The Importance of Sleep
by Tamsin Durston // August 2017
The Importance of Sleep
Dogs sleep a lot – typically spending up to half the day snoozing! But this doesn’t mean they’re lazy… they can wake up and be ready to run and play right away – however it does mean that we need to provide them the opportunity to sleep and to rest as it is just so normal for them!
s can sleep for up to 18-20 hours combined during any one day, as they need to restore their energy levels having spent their ‘awake time’ exploring, investigating, learning and playing. Of course our friends and families want to come and meet our new puppies, but if we don’t allow our puppies sufficient time to rest during the day they are likely to become agitated and irritable as they’re over-tired and need to sleep but are too stimulated to do so. We often see puppies mouthing and seeking attention if they haven’t learned to relax and to cope with being bored (see our previous blog on ‘teaching the settle’ for help with this).
Elderly dogs also need more time for their older bodies and older brains to get that vital restorative rest so it is important to remember this and to be careful not to involve them in activities that do not allow them the opportunity to rest.
Even the fittest adult dog in their prime will need to rest more than usual when they’ve had a particularly active day – such as an extra-long walk or a very social day visiting friends and new environments that can be very tiring mentally as well as physically.
Let sleeping dogs lie – the perfect bed!
All dogs need their own bed – it’s unfair to ask them to share as it’s important to them to have their own ‘safe space’ in which they know they are secure and can completely relax. There are many different types of ‘dog-bed’ from plastic or wicker baskets to raised platforms, indoor kennels (we think of these as four-poster-beds for dogs J) and deep soft beds with furry walls. You can also purchase specialized beds for dogs with older, stiffer limbs for added comfort so they can sleep undisturbed. You might spend a fortune on a new bed and yet your dog still chooses to sleep on the rug! – so spend some time deciding on where your dog naturally chooses to place himself, and in what bodily position, to rest before buying a special bed for him.
They look soooooo cute but resist the urge to touch them or talk to them while they’re asleep!!!
Making their own bed
It’s perfectly natural for dogs to turn around and around in order to ‘make themselves the perfect bed’, even if lying on the solid ground, so despite your best efforts to provide lovely blankets they may choose to mess these up before settling. Resist the urge to stop your dog behaving in this way in order to straighten out the blankets and make them look neat again as this isn’t what your dog needs!
Where to place your dog’s bed?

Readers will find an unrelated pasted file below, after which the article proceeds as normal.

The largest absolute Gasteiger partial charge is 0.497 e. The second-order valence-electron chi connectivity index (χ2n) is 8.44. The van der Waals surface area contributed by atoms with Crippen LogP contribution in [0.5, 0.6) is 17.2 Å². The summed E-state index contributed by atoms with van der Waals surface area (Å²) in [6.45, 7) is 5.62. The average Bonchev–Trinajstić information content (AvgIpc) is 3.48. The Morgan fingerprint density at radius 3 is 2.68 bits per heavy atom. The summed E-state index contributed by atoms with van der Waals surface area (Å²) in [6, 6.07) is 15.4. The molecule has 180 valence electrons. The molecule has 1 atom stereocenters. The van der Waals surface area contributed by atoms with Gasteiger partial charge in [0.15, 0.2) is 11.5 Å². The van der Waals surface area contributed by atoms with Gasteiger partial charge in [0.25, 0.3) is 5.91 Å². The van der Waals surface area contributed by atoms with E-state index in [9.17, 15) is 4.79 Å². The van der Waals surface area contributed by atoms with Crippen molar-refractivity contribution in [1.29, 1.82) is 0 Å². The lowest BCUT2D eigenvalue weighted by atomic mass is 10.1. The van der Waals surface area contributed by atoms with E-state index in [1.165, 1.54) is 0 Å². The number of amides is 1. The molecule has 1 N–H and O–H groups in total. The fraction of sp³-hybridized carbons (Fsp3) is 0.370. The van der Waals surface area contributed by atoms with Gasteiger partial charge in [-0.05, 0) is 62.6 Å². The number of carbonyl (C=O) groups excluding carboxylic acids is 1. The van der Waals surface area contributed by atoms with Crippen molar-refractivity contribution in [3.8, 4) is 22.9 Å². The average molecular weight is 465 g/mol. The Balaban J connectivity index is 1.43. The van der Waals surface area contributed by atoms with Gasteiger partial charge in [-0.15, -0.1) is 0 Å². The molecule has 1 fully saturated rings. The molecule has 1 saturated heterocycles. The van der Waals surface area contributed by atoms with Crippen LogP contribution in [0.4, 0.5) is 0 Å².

It helps to place your dog’s bed somewhere quiet and away from main thoroughfares in the house. This helps us resist the temptation to interact with them when they’re asleep but also means they’re less likely to be disturbed by noises or people simply walking past. Away from windows and in room corners might be better – and remember that some dogs much prefer to be completely surrounded in order to feel safe and secure, so a covered bed is a good choice for them, or placing their own bed under a table then hanging a blanket down to cover the sides. A real ‘den’ or ‘dog-cave’ is useful, and also serves as a reminder to us to simply leave them alone too!
For new puppies and rescue dogs, when first brought into your home, you may wish to place their bed nest to your bed to begin with until they are settled in and adapting to their new environment, as this can be such a tough time for them. Even if you really wish for them to sleep elsewhere in the house once they are more relaxed, confident and you have got to know each other you can then provide him with a den in a different location and teach him that this is just an awesome place to settle and to sleep (again, our previous blog on ‘teaching the settle’ will help with this).
When to worry
Any changes in behaviour from what is ‘normal for your dog’ might signify a medical problem. If your dog suddenly shows a change in his sleeping patterns please consult your vet – as there could be a variety of reasons for this and could mean you nip something unhealthy in the bud before it develops any further.
Enjoy the calmness
Watching our beloved dogs snoozing brings such joy, especially when they actively dream and give little wuffs and twitches. Those of you with puppies will appreciate every second they are asleep and therefore not up to what we could call ‘mischief’ but what to them is just normal behaviour!! So enjoy those moments of bliss!
Please share your pics and clips of your dogs enjoying a good old snooze in their favourite beds, which we know might even be your own bed!
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